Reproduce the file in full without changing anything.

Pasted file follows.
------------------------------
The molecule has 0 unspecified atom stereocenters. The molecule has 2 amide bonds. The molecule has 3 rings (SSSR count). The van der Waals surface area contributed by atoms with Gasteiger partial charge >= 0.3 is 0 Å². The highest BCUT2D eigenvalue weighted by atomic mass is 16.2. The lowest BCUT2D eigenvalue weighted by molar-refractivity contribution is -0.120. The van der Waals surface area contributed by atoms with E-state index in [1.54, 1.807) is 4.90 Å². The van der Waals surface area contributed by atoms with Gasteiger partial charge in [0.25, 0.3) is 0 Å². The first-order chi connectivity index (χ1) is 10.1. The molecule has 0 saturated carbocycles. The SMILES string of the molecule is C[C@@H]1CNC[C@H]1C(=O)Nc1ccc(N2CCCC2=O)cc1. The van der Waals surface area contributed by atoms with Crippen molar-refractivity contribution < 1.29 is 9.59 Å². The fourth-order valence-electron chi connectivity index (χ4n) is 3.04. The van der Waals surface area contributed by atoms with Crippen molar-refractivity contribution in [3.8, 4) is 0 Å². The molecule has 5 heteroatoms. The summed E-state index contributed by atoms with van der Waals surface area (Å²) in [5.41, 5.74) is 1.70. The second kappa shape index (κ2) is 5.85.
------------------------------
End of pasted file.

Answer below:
The molecule has 0 unspecified atom stereocenters. The molecule has 2 amide bonds. The molecule has 3 rings (SSSR count). The van der Waals surface area contributed by atoms with Gasteiger partial charge >= 0.3 is 0 Å². The highest BCUT2D eigenvalue weighted by atomic mass is 16.2. The lowest BCUT2D eigenvalue weighted by molar-refractivity contribution is -0.120. The van der Waals surface area contributed by atoms with E-state index in [1.54, 1.807) is 4.90 Å². The van der Waals surface area contributed by atoms with Gasteiger partial charge in [0.25, 0.3) is 0 Å². The first-order chi connectivity index (χ1) is 10.1. The molecule has 0 saturated carbocycles. The SMILES string of the molecule is C[C@@H]1CNC[C@H]1C(=O)Nc1ccc(N2CCCC2=O)cc1. The van der Waals surface area contributed by atoms with Crippen molar-refractivity contribution < 1.29 is 9.59 Å². The fourth-order valence-electron chi connectivity index (χ4n) is 3.04. The van der Waals surface area contributed by atoms with Crippen molar-refractivity contribution in [3.8, 4) is 0 Å². The molecule has 5 heteroatoms. The summed E-state index contributed by atoms with van der Waals surface area (Å²) in [5.41, 5.74) is 1.70. The second kappa shape index (κ2) is 5.85.